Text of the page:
Johnny Drille“If you remember to pray”

‘Papa’ is a song which will resonate with anyone with ears and a heart. An ode to fathers released just before Father’s Day this Sunday, Johnny Drille has released a beautifully atmospheric and memorable song.

Described as an Afro-folk artist, the Nigerian singer, songwriter, and producer sings about missing home after leaving his hometown of Benin City for Lagos as he reflects on how his father’s wisdom continues to guide him.

Drille says, “After I moved to another city I realised how much I wanted to be with family,” he continues. “It’s been two years since I left home and Pa’s words still resonate in me, they keep me going. Fathers deserve more appreciation than they get.

‘Papa’ compels listeners from the intro and throughout the meaningful song which is also quite cinematic and instrument driven. It conjures up a variety of emotions from melancholy, reflective to hopeful. It’s about not losing faith and remembering to stop, think and pray.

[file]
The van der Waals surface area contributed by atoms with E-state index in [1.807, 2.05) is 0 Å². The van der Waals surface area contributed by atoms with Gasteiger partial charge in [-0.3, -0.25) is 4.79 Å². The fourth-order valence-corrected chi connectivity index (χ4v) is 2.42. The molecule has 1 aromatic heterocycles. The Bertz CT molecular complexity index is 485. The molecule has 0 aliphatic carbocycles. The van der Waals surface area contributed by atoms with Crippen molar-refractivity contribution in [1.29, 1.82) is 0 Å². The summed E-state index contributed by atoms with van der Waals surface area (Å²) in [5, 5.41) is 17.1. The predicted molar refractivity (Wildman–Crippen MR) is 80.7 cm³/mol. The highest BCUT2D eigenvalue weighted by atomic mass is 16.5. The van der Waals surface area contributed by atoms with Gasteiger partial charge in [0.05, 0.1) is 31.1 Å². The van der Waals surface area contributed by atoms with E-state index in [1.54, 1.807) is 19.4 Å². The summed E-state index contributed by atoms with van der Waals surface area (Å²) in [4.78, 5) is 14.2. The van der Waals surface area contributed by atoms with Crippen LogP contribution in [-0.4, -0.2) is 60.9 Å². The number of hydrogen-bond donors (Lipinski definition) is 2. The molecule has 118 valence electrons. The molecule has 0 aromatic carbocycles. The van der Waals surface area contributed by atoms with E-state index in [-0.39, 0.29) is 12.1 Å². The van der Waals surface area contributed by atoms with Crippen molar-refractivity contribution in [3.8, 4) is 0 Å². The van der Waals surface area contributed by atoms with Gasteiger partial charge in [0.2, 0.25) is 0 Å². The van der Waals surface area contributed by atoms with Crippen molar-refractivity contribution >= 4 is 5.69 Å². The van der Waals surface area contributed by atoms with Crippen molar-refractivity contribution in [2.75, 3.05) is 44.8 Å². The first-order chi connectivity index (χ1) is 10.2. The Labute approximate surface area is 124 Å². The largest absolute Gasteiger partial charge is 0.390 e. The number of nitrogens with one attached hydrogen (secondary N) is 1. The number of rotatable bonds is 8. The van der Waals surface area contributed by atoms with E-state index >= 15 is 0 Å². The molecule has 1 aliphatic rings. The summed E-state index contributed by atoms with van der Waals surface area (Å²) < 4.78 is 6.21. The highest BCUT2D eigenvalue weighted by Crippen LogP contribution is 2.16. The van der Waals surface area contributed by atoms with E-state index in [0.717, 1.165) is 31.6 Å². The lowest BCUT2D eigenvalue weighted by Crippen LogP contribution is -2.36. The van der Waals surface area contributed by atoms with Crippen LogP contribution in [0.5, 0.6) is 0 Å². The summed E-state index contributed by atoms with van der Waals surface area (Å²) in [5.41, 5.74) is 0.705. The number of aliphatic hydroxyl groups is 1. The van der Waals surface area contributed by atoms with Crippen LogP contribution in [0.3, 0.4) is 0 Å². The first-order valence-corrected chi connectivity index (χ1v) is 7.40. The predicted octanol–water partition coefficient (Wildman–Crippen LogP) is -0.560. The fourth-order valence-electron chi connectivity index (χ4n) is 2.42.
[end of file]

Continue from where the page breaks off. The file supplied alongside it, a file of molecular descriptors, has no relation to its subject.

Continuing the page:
The muted tones in the accompanying music video enhance the feelings of being lost, alone and missing home. There are also beautiful, heartfelt shots of ‘Papa’ and the poignancy of the relationship between a child and their father.

Papa He calls everyday
He asks me son
I hope you’re doing okay
Oh my papa
He too dey fear say I gho go astray
Cos I walk a stranger land
And my home is so far away

Johnny Drille is best known for his 2016 single ‘Wait For Me’ and last year’s ‘Halleluya’, a collaboration with Afro-pop singer Simi. He also hosted his debut concert series Johnny’s Room Live, with 4500 fans present across two shows held in Lagos and Abuja. He also caught the attention of Jon Bellion after covering his hit ‘All Time Low’. Via Twitter Bellion said Drille should open for him should he perform in Nigeria.

As Drille releases this poignant song which is rich in vocals and lyrics we marvel again at the way he is switching it up, shattering stereotypes and releasing his own unique brand of folk music.

I hope my music breaks barriers and stereotypes and in years to come and even after I’m gone will remain.

 

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